Early 2018, Let’s Encrypt disabled TLS-SNI challenge due to security reasons. The recommendation is to use HTTP challenge, and we do so by using certManager.HTTPHandler(nil) and attaching it a new http listener on port 80.

After that, all we need to do is start the server with server.ListenAndServeTLS("", ""). If you’ve worked with a HTTPS server on Go before, you probably remember that these two parameters are the Certificate and the Privatey Key. When using autocert, we don’t need these so we pass an empty string.

It worths to mention that, when using certManager.HTTPHandler(nil), all traffic comming into HTTP will be redirect to HTTPS automatically. You can override this behaviour by passing a http.Handler instead of nil as first parameter.

Let’s run it!

You can run it like any other Go web app, but it’ll fail if you do it on your local machine. The reason being that Let’s Encrypt requires the website to be publicly available through a know DNS name. When you run it locally, Let’s Encrypt cannot ping back your domain for verification purposes and it fails.

  1. Create a new DNS A record targeting your VM public IP.
  2. Compile your Go app with CGO_ENABLED=0 GOOS=linux GOARCH=amd64 go build -o autossl or different parameters if your target platform is not linux/amd64.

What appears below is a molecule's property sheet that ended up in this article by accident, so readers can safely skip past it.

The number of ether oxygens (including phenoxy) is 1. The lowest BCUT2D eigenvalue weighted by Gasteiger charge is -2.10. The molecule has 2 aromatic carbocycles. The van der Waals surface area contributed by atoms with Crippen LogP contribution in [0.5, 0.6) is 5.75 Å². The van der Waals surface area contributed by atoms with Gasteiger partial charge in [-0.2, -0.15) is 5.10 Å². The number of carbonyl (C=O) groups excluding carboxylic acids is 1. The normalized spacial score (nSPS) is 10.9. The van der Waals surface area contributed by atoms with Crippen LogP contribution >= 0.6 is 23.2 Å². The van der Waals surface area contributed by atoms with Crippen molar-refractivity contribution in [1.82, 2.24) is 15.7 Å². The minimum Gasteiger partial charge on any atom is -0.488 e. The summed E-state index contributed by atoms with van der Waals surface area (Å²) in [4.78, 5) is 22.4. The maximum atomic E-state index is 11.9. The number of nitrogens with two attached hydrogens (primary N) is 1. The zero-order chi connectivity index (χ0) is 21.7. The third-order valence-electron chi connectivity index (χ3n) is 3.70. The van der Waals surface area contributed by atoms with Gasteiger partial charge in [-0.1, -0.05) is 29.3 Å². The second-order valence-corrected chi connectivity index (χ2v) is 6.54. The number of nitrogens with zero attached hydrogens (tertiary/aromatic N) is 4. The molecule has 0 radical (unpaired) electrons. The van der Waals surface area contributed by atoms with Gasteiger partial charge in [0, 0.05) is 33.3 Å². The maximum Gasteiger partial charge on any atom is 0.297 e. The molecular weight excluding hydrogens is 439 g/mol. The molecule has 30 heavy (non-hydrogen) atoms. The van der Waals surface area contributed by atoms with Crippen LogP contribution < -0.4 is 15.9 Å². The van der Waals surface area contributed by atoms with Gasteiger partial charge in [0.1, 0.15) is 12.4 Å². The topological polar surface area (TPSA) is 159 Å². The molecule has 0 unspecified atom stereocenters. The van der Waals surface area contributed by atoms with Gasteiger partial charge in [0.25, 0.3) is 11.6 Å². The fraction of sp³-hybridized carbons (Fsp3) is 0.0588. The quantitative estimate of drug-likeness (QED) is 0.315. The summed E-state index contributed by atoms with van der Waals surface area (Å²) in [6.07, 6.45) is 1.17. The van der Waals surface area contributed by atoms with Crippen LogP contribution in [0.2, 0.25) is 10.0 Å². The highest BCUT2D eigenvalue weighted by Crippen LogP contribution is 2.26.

3. Copy your binary to the server.
  4. Log into your server with SSH and start your Go server by simply running the binary you have just copied.
  5. Open your browser with the address of your DNS domain.

Ta-Da! 🎉

You should now see the Hello Secure World message and the green HTTPS lock icon.

You might notice that it might take a few seconds to load the first request. That’s because the SSL/TLS certificate generation process is happening on the background. Consecutive request should be lightning fast as the certificate is already cached.

Important notes and suggestions:

  1. There are limits on how many certificates can be generated for the same domain. At the time of this writing, the limit is 20 certificates per week. It might look a lot, but if you don’t manage the cache properly you might easily reach this limit. For more information about Let’s Encrypt limits, check the official docs
  2. It’s up to you to decided where and how you’re going to store the certificate. The temporary local storage works great when you have only a few servers. Once your cluster grows, this method might not suit you as each server will fetch a new certificate. Remember the limit explained above.
  3. All certificates generated by Let’s Encrypt are valid for only 90 days. Thankfully autocert handles renewal automatically so we don’t need to do nothing. But it’s always a good idea to keep an eye on it when it’s close to expire date.
  4. Try to use it on a multi-tenant application where each tenant has its own subdomain and you’ll fail. I learned the hard way. The limit is by domain name, excluding sub domain, so you can only generate certificates for 20 tenants a week.
  5. As you cannot use autocert locally, you’ll need to build your app in such a way that you can choose between running on HTTP or HTTPS, so that you can easily use HTTP during development.

If you have any question, feedback or suggestion, please feel free to drop me a comment. I’m happy to help if I can.